ecostory 3/2006
The New Cold War - The battle for ressources
"Der neue Kalte Krieg - Kampf um die Rohstoffe"

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The short-term and incomplete analysis
of Germany's leading weekly, Der Spiegel, 27.3.2006

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Seeing the cover picture, I got this queasy feeling in my tommy (mulmiges Gefühl im Bauch - ce sentiment tout drôle dans le ventre)
The images frightened me! Not that the notion of the coming ultimate resource wars was new to me. But seeing it pictured on the cover of Der Spiegel made it become more real and immanent.

Yet, precisely this is what the title does not say - real, hot war! The Spiegel title says cold war, as if the real wars for oil and gas hadn't yet started. In fact wars have always been for ressources and for land.

Energy security, the editorial says, has always been an important subject but now it has become a matter of survival because of the tearing speed of China's and India's ascent with their enormous hunger for resources. ("Energiesicherheit war immer ein wichtiges Thema, aber nun ist es durch den rasanten Aufstieg Chinas und Indiens mit ihrem riesigen Hunger nach Ressourcen zu einem überlebenswichtigen Thema geworden.")(editorial, p.3).

This is short-sighted. Energy and resources in general have allway been primordial for life and survival. Ancient civilisations disappeared because they overexploited their local environments. Modern mankind started overexploiting the resources of the entire planet at the advent of industrialisation, around 1750. In the short lapse of time of only 225 years - equivalent to 9 human generations - we have managed to get humanity to the brink of catastrophe because of resource depletion and environmental pollution.

The fact that we, i.e. the rich North, are now allowing China and India to follow our example on the road of irretrievably wasting resources is only speeding up the total depletion by a couple of years. In other words, not China or India are guilty. We are ourselves. We do not admit that resources are finite. But worse, we still push for economic growth, which speeds up depletion even more.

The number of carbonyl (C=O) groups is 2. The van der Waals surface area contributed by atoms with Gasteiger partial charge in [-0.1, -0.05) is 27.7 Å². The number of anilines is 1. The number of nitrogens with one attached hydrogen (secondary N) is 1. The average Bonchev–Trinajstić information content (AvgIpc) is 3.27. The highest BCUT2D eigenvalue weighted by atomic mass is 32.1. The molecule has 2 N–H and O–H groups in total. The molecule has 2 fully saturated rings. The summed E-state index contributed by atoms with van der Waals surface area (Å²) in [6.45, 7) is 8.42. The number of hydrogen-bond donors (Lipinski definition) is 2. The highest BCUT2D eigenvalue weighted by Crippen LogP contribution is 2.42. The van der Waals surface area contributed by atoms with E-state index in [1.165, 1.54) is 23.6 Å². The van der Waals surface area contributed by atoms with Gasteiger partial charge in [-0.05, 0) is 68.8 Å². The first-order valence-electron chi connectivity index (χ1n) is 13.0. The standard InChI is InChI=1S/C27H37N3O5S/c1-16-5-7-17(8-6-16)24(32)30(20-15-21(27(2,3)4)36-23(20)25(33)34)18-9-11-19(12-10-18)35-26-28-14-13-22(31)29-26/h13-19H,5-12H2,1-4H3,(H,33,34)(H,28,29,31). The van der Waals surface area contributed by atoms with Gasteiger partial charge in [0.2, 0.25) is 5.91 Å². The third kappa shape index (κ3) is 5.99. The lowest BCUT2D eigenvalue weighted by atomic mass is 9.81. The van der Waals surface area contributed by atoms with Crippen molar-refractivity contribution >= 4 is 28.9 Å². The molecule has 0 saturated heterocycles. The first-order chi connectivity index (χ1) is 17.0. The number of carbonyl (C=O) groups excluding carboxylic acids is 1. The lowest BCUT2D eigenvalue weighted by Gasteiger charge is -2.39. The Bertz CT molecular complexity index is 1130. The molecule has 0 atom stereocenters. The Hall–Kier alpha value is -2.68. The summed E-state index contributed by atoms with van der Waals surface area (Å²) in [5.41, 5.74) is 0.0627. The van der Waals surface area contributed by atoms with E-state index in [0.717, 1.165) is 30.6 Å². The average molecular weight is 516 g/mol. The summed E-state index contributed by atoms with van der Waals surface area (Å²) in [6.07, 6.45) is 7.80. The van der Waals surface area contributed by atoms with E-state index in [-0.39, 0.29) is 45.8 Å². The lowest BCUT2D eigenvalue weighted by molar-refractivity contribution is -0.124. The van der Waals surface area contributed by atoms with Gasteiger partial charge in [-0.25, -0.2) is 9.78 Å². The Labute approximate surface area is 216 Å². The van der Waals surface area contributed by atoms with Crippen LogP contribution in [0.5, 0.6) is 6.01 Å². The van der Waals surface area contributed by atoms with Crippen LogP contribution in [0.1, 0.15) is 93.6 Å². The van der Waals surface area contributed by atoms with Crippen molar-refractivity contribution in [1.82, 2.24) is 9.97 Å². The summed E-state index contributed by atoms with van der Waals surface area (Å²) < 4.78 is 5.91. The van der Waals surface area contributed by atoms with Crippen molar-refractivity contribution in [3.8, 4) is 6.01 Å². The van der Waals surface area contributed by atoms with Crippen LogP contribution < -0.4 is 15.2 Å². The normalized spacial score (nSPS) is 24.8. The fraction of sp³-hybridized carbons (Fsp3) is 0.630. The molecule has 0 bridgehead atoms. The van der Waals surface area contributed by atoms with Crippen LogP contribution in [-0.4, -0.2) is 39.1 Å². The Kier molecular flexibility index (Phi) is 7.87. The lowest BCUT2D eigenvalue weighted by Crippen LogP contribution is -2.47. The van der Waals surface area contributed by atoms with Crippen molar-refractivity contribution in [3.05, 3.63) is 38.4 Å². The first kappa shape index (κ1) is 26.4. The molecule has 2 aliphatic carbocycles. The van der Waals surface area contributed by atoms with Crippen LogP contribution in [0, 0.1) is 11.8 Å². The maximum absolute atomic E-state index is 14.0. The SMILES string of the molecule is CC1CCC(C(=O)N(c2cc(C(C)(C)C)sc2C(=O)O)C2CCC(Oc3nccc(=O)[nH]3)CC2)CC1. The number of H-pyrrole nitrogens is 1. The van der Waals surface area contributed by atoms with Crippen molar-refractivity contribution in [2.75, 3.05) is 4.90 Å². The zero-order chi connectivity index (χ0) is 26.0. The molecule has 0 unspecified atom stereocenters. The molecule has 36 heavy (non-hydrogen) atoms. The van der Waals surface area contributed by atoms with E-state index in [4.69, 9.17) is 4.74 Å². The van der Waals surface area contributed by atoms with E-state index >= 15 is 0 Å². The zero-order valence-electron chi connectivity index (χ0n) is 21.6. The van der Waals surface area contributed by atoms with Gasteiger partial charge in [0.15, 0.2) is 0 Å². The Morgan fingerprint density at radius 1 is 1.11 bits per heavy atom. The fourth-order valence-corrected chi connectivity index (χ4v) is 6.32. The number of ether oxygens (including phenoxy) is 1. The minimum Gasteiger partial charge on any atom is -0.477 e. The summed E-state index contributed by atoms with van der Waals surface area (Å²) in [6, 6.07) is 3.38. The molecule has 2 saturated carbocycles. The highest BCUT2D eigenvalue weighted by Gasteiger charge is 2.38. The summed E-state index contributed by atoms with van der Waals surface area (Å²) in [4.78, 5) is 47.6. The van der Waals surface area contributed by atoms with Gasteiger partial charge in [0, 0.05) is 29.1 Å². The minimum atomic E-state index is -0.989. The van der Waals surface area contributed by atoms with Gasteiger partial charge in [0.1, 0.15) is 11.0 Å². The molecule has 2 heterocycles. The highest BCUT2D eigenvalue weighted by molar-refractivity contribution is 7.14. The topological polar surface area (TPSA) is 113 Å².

"Ein neues Zeitalter der Energiekonflikte hat begonnen", A new era of energy conflicts has started, writes Erich Follath (p.70). Should we be afraid of resource wars, he asks, imediately providing the soothing answer himself. (Dass fossile Rohstoffe sozusagen über Nacht zu dem vielfach zitierten, kaum mehr erschwinglichen "schwarzen Gold" werden oder womöglich gar nicht mehr ausreichend erhältlich sind, ist trotz aller Gefahren und Engpässe unwahrscheinlich.) Erich Follath deems it improbable that fossil resources will become too expensive over night or would no longer be available in sufficient quantities (p.79). But why not? Western Europe, the USA, Japan, we are all dependent on imported fossil fuels, up to 50 per cent and more, and other resources. A natural disaster, a political event could suffice to rupture the flows of fossils to our regions.
And what is "over night"? Peak oil is nigh. 25 years is nothing. Once the stark reality and effects end of oil and gas flows become clear to the masses, people will panic, do whatever possible to get their share of what pityful quantities remain. Because there are no alternitives, neither technically not in quantity.